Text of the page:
EU consumers should enjoy a “right to repair” and enhanced product safety
A series of measures meant to grant consumers a “right to repair” by making repairs more appealing, systematic, and cost-efficient have been proposed by a European Parliament committee.
The initiative to strengthen consumer protection and enhance product safety and sustainability was taken by the Internal Market Committee.
In a resolution on sustainable Single Market approved by 20 (2 voted against, 23 abstained), MEPs called on the European Commission to grant consumers a “right to repair” by making repairs more appealing, systematic, and cost-efficient.
They also ask the Commission to consider labelling products and services according to their durability (e.g. a usage meter and clear information on the estimated lifespan of a product). This would support second-hand goods markets and promote more sustainable production practices.
To reduce electronic waste, MEPs insist again on a common charger system.
To tackle planned obsolescence, restricting practices that intentionally shorten the lifetime of a product should be considered. According to MEPs, the corrective updates for certain digital devices must continue throughout their estimated lifespan and not diminish their performance.
According to Eurobarometer, 77% of EU citizens would rather repair their devices than replace them and 79% think that manufacturers should be required to make it easier to repair digital devices or replace their individual parts.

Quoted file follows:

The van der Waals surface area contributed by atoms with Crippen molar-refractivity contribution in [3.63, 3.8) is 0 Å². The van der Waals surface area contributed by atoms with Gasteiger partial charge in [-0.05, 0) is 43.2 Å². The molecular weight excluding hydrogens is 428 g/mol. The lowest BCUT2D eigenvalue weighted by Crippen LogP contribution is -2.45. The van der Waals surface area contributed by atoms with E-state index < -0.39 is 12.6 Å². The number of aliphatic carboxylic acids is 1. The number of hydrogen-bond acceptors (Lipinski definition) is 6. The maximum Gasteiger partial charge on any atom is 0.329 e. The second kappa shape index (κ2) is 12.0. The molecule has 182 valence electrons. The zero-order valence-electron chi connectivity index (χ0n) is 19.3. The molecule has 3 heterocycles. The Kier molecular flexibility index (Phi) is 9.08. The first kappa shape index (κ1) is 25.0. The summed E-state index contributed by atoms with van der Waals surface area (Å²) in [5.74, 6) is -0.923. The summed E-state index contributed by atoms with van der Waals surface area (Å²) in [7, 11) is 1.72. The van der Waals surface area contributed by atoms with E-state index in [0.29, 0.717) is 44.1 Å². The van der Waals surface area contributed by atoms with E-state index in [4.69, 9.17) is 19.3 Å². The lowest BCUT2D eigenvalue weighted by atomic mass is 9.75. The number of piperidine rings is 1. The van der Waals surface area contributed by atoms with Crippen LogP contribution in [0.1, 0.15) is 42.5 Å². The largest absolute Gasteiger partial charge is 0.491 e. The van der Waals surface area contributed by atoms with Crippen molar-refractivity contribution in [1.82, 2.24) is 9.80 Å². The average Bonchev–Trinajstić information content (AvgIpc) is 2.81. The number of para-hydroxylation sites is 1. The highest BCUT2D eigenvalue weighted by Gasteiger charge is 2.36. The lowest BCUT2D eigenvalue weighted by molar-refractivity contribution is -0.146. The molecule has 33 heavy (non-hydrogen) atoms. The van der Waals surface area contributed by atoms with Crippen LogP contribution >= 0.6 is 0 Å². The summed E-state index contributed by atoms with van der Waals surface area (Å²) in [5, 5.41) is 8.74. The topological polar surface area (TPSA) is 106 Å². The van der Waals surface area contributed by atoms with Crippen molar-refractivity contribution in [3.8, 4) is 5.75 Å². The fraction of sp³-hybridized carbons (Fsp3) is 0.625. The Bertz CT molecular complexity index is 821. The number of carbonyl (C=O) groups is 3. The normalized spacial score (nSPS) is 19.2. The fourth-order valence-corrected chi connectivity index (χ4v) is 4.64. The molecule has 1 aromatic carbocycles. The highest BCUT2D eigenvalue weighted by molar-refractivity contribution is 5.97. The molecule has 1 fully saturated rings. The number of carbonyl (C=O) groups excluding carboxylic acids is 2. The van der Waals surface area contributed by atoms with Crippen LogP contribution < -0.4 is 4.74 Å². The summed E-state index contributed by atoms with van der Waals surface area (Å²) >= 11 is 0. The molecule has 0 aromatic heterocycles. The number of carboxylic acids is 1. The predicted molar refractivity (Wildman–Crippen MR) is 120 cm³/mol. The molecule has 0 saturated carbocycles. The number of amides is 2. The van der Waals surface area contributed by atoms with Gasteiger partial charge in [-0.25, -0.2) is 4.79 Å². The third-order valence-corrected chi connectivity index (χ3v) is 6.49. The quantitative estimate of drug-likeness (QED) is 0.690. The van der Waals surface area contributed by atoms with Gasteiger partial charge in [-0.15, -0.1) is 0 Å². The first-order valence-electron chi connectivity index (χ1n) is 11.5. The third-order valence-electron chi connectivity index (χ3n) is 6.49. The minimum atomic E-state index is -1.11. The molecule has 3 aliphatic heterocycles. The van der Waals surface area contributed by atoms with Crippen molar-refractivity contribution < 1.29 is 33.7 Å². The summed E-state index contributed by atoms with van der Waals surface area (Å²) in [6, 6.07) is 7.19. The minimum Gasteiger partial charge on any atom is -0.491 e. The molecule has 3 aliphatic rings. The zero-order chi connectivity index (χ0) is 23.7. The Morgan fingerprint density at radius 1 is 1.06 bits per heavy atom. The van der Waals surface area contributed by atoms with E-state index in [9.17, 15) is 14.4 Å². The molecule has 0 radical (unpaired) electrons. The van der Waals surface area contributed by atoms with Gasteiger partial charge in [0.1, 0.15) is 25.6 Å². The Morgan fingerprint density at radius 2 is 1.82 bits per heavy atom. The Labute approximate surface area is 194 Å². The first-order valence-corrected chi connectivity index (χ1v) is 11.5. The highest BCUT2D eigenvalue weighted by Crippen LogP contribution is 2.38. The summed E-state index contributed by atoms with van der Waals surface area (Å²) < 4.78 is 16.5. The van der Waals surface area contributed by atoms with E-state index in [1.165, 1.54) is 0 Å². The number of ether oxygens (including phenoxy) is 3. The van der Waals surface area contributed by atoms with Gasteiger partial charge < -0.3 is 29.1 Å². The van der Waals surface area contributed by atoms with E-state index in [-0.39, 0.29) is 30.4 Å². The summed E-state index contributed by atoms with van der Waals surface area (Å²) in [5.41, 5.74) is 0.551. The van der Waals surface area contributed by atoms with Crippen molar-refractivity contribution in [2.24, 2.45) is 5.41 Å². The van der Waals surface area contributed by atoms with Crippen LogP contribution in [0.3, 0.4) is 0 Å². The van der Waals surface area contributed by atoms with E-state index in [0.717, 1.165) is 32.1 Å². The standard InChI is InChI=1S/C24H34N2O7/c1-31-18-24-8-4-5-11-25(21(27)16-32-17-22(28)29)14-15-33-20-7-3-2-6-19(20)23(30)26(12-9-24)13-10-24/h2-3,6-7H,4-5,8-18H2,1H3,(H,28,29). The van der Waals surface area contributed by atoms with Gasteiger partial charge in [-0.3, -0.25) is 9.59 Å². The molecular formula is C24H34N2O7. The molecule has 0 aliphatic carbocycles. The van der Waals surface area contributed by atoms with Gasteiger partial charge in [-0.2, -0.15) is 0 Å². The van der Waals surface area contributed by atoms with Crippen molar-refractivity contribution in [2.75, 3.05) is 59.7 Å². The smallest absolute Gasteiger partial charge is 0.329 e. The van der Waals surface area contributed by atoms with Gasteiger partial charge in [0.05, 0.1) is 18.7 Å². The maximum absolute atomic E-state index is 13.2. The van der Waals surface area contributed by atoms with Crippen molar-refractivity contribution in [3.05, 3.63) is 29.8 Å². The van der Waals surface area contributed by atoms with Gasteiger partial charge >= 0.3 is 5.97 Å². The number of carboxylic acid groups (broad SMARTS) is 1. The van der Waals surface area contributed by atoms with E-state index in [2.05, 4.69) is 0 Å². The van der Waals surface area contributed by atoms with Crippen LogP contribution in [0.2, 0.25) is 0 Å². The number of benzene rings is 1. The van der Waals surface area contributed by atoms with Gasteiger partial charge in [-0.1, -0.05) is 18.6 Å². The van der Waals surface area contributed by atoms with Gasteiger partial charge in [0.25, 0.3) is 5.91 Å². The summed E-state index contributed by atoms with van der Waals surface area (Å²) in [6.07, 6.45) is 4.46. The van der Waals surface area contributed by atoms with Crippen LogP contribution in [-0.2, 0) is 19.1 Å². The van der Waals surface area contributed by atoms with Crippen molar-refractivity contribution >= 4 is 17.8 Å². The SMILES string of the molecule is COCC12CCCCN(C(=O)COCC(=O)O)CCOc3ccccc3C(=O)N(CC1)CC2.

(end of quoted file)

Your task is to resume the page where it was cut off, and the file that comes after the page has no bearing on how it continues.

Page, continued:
Adjustments needed everywhere: from advertising to waste management
MEPs also push for more sustainable public procurement as well as responsible marketing and advertising that encourages sustainable business and consumer choices. This should include clear guidelines for products that claim to be environmentally friendly, assisted by further ecolabel certification. For example, when green claims are made in advertisements, common criteria should be followed to support the claim.
In addition, the report proposes new rules for waste management, including the removal of legal obstacles that prevent repair, resale and reuse. This will also benefit the secondary raw material market.
Fight against unsafe products sold online
In another resolution on product safety in the Single Market, approved by 45 (no abstentions and votes against), MEPs addressed the issue of unsafe products – particularly those sold on online marketplaces. This includes products that contain dangerous chemicals, have unsafe software, or pose other safety hazards.
MEPs want online platforms and marketplaces to take proactive measures to tackle misleading practices and demand that EU rules on product safety should be enforced robustly. They emphasise that compliance with product safety rules must be ensured, for products circulating in the EU and manufactured either in the EU or outside it, allowing a fair competition between companies and securing reliable product information for consumers.
The plenary vote for both reports is expected to take place in November.